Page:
Global growth impact of COVID-19 outbreak

Monday, 20 April 2020 00:26 -     - {{hitsCtrl.values.hits}}


  • ‘No data yet,’ he answered. ‘It is a capital mistake to theorise before you have all of the evidence. It biases the judgement’ – Sherlock Holmes, A Study in Scarlet

By Tilak Abeysinghe and Shen Yifan

No data yet, apart from distressing data on escalating infections and deaths caused by the COVID-19 outbreak. The economic shock is yet to be seen. 

On 16 March, China reported that in the two months of January and February alone there was a record 13.5% drop in the factory output. The World Bank, in a study released on 30 March, projects the possibility of a massive increase in poverty levels in East Asian and Pacific countries. The International Labour Organization, in a study released on 7 April, projects massive increase in unemployment globally and call for swift policy actions and open trade regimes. 

Opinion pieces are abound that warn of dire outcomes in the absence of early policy interventions. Some even think that containing the pandemic quickly does not necessarily lead to a rapid economic recovery.  The economic fallout of the COVID-19 outbreak at a global scale is likely to be unprecedented. We thought of engaging in such a global assessment to provide early projections of growth trajectories across countries that can shed some light on what to expect in the absence of policy interventions. For this we use a large econometric model that we constructed. It connects the time series of GDP growth of 60 economies (with one more representing the rest of the world) through the time series of 3,660 bilateral export shares.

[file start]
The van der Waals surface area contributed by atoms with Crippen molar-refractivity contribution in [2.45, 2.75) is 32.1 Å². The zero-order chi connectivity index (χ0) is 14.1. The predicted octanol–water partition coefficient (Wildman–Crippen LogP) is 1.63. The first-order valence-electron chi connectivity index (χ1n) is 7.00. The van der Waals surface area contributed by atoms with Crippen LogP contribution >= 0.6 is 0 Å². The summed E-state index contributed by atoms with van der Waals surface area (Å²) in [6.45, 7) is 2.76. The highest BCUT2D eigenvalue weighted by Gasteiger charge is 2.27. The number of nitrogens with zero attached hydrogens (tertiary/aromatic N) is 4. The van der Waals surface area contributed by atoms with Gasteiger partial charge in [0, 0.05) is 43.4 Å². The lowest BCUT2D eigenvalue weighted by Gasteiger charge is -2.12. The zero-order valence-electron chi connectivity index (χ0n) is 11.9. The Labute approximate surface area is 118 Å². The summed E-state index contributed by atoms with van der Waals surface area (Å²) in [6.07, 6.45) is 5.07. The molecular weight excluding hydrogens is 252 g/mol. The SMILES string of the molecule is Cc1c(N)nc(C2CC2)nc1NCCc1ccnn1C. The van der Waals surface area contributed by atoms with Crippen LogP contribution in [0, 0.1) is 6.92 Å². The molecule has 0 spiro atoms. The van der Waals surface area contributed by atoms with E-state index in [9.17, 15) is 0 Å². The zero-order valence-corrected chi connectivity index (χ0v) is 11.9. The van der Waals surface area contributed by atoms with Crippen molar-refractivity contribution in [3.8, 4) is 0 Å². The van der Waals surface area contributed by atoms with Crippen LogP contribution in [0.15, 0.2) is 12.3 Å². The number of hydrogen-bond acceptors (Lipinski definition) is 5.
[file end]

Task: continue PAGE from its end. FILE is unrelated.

For the present analysis we have to modify the model to account for the COVID-19 impact. The COVID-19 shock generates negative growth effects through disturbances to demand and supply channels. 

On the one hand, increasing healthcare and other related fiscal expenditures is a boost to economic growth. On the other hand, many restrictions such as lockdown, curfew and travel restrictions imposed to contain the contagion entail both demand and supply disruptions at an international level.  At this stage required data to estimate the COVID-19 related parameters of the model are not yet available. We, therefore, adopt the framework of intervention analysis and calibrate these parameter values and combine them with the pre-crisis parameter values to run the full model. In the intervention framework COVID-19 is represented by a dummy variable that takes value 1 from 2020 quarter 1 onwards and 0 before that. 

We make brave assumptions to calibrate the parameter values. We first assume that the more the COVID-19 infections in a country the severe the strain on the economy. Based on this we use the proportion of COVID-19 infections in each country in the first quarter of 2020 (number of cases in a country divided by the total number of cases in the world) to represent the impact effect of COVID-19 on GDP growth.